We have almost survived our four-year electoral margination. The beaver moon has eclipsed its emboldened shine. Now we must think of the good meal we will celebrate with friends and family to give thanks. As we consider this gourmands holiday with big birds and fluffy stuffing, it’s not too much of a stretch to consider giving thanks for the soil from whenst it all springs forth. Let’s raise a toast to dirt, humus, and compost and yes to manure itself. For in that microbial dirty brew life is sustained.
I remember the very first Thanksgiving I prepared. I was a budding adventurous cook tender in age, just eleven and armed with all the modern food technologies the 1970’s had to offer. I unsheathed the glistening naked butterball, properly probing the plastic pop up navel that would herald its finish. After inspecting its entirety, I thrust it into a plastic bag inside which its juices would not diminish.
Next, I opened a can of julienne string beans, Campbell’s trusted mushroom soup and topped the concoction with a shake of French fried onion bits.
Needless to say, the mashed potatoes issued forth from a box.
Yet I think the butter was real!
Oh, how time has healed such gastronomic transgressions.
To celebrate my 56th turn of Thanksgiving feasting, I am much more wizened in culinary skills and in understanding how and how where food comes from. The richness of my food is integrally connected to the very soil and compost it is grown in.
Consider the main course, turkey, ham, or if you are lucky, a duck—all must be raised on grains, grass and all good things growing in a medium rich in nutrients. The richness of the biodiversity of this medium is at the core of flavor. How the beast was treated during its short life to nurture us is also critical.
But a creature that has been fed non-organic feed is often confined and ingests pounds of meal that are laden with toxic chemicals and antibiotics from conventional agricultural practices. These chemicals become concentrated in the fat, liver and the very marrow of our meal, transferring a toxic legacy from the farm to our Thanksgiving table.
The potatoes are less of a mystery. These modest tubers, rich in dense nutrients are begging to be beaten and folded into pillowing clouds of stature. Because they rest mainly in the soil, they are inherently susceptible to embracing the herbicides and pesticides inside their crusty core.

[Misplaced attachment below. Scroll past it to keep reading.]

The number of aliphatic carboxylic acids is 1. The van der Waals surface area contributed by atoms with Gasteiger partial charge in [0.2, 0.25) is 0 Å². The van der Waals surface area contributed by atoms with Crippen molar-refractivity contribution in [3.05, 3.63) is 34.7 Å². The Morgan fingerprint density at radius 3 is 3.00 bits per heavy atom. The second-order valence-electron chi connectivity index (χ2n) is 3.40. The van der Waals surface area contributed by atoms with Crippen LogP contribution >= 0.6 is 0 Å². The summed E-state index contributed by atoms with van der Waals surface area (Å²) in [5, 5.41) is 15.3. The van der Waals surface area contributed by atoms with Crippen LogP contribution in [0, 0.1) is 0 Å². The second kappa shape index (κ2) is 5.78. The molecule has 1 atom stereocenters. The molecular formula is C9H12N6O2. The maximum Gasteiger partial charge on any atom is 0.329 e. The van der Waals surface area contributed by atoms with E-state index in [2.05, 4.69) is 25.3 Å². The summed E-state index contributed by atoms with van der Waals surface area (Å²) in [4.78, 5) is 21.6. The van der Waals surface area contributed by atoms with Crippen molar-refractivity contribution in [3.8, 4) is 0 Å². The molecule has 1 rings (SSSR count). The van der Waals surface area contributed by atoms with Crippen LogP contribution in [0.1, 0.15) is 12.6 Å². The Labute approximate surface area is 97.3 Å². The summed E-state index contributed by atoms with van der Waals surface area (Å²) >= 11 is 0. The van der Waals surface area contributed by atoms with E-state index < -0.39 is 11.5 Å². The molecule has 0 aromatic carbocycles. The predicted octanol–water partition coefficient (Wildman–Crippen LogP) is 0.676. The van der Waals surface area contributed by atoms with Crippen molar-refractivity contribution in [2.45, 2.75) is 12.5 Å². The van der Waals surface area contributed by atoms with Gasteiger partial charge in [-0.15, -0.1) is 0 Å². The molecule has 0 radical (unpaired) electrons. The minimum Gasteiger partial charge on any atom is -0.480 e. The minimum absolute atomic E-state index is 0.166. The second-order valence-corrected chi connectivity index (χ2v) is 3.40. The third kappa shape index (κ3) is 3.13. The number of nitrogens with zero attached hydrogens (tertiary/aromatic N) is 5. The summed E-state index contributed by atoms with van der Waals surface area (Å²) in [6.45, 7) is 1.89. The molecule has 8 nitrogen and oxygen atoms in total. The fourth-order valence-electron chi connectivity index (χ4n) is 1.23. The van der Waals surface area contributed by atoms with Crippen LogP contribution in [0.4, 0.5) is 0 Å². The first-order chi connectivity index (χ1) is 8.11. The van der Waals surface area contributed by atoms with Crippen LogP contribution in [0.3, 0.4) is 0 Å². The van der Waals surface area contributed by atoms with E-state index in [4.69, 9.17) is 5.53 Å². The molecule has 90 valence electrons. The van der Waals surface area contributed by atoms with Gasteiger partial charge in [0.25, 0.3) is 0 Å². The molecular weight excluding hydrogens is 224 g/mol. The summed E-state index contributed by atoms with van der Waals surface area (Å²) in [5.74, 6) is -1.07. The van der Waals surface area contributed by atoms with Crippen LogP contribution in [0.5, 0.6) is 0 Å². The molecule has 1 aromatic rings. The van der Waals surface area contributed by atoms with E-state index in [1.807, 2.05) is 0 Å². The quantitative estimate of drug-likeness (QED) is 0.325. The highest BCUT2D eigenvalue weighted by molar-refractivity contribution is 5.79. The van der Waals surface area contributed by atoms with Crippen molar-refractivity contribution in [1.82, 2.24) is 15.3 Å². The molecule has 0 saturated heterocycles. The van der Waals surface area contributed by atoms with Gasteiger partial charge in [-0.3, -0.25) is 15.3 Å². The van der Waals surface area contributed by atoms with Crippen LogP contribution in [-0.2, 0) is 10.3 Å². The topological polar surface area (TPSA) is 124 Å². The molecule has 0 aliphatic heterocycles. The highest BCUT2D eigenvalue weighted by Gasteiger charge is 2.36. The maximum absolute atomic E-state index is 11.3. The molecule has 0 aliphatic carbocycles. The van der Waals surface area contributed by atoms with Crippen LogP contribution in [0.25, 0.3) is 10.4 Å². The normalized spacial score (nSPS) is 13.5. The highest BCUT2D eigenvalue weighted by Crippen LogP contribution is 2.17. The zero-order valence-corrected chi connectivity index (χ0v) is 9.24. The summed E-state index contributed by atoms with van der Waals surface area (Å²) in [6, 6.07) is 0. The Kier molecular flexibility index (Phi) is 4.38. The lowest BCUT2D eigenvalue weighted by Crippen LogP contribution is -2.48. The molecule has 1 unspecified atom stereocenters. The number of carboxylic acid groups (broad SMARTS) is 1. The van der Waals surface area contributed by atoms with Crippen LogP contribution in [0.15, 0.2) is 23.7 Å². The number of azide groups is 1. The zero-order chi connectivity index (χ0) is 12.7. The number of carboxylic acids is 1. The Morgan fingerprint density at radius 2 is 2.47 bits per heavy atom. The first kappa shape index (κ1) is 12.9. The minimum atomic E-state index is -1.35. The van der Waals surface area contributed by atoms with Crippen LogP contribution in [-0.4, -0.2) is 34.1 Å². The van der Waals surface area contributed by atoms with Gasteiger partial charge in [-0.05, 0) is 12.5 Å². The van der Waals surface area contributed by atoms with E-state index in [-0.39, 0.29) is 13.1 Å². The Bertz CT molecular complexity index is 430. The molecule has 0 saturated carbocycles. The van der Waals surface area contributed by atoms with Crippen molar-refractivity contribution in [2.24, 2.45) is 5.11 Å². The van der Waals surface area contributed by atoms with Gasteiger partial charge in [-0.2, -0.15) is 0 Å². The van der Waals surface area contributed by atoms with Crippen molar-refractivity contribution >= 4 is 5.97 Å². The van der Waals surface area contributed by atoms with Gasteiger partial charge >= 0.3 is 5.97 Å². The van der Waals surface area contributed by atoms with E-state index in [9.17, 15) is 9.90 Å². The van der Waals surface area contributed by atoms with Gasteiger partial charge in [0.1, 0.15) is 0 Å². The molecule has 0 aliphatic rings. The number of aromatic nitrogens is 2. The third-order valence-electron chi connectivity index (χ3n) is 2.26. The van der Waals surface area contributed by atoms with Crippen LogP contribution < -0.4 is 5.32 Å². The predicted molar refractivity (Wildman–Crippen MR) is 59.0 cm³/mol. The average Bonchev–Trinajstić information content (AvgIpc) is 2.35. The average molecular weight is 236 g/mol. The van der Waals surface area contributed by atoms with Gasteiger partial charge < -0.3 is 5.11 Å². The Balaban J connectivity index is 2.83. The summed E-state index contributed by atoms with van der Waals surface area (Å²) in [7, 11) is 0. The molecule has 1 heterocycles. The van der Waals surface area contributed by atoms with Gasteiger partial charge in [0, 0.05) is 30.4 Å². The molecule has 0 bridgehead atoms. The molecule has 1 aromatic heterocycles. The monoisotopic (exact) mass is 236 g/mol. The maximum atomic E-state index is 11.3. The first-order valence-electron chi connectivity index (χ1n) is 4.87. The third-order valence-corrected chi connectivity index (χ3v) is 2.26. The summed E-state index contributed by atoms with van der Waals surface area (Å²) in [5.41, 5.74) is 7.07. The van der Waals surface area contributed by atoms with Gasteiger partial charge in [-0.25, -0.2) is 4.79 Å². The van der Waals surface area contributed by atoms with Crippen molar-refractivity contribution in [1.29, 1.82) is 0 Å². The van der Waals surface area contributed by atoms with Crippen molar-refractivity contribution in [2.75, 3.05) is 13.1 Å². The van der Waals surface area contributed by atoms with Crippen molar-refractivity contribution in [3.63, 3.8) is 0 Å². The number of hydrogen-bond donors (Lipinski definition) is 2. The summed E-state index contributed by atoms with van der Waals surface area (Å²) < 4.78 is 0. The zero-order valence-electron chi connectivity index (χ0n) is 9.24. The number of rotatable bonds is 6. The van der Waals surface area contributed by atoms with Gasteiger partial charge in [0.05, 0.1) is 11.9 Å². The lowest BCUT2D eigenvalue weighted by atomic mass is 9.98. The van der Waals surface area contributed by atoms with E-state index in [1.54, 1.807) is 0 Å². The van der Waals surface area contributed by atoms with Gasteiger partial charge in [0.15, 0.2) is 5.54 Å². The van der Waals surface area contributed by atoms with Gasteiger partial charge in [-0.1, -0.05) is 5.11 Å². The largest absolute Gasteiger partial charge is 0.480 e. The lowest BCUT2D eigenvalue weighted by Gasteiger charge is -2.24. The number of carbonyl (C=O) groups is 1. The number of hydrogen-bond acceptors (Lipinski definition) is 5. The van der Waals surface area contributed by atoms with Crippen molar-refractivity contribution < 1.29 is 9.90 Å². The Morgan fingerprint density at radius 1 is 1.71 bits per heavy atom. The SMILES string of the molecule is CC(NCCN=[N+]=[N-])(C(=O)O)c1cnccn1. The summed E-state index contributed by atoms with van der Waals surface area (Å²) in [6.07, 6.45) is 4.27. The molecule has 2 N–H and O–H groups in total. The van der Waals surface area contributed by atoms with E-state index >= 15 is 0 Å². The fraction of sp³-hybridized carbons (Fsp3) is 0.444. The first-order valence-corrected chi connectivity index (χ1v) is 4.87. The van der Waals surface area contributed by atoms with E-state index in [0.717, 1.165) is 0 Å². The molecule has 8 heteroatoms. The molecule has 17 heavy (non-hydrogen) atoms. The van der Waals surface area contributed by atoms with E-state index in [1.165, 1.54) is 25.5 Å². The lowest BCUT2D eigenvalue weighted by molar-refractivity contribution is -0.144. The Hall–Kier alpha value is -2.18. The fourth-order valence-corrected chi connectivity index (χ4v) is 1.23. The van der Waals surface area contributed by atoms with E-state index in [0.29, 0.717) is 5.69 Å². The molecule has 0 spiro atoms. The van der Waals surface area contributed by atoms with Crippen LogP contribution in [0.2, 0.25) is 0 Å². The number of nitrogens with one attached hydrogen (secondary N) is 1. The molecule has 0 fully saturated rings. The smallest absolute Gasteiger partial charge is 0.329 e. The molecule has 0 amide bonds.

The clever cranberries were bogged in a lake in Wisconsin, and if they were produced with organic methods, they serve forth no toxic transgressions. Nor does the boggy water contribute to toxic algae blooms and nitrate runoff.
Certainly the urgent spears of broccolini, crisp young snap of peas, the tubular orange yams slathered with sweet butter and brown sugar all taste better if they are grown organically in soil that is alive and flourishing.
Even the greenhouse tomatoes sliced across the virulent cucumber salad are better if grown in an organic medium rich in biodiversity. I always prefer an organic hot house tomato to its conventional pale-faced cousin.
Organic food requires that it be grown in such a way that protects our natural resources while conserving the biodiversity of our planet. The inputs an organic farmer uses are the very core of its success. An organic farmer composts, spreads manure, nurtures thousands of worms and concocts giant cauldrons of compost tea.Whether it be in the earths topsoil, containers or bioponics, the microbial activity is the dirt of the matter.
This dirt is teaming with billions of microbes, a mixture of minerals, organic matter, gaseous liquids, and countless organisms that together support life on Earth. Organic matter is like a natural body with four important functions: it is a medium for plant growth; it is a means of water storage, supply and purification; it is a modifier of Earth’s atmosphere; it is a habitat for organisms; all contribute to the very balance of life on earth.
As we give thanks this year, lets us say a salient prayer for all those who nurture the soil and substrates with living microbial methods. Organic matter that is alive produces food that tastes better, sequesters carbon from our warming planet, and is healthier for our bodies.
I raise a glass to the dirty richness that organic serves up. Won’t you join me this Thanksgiving?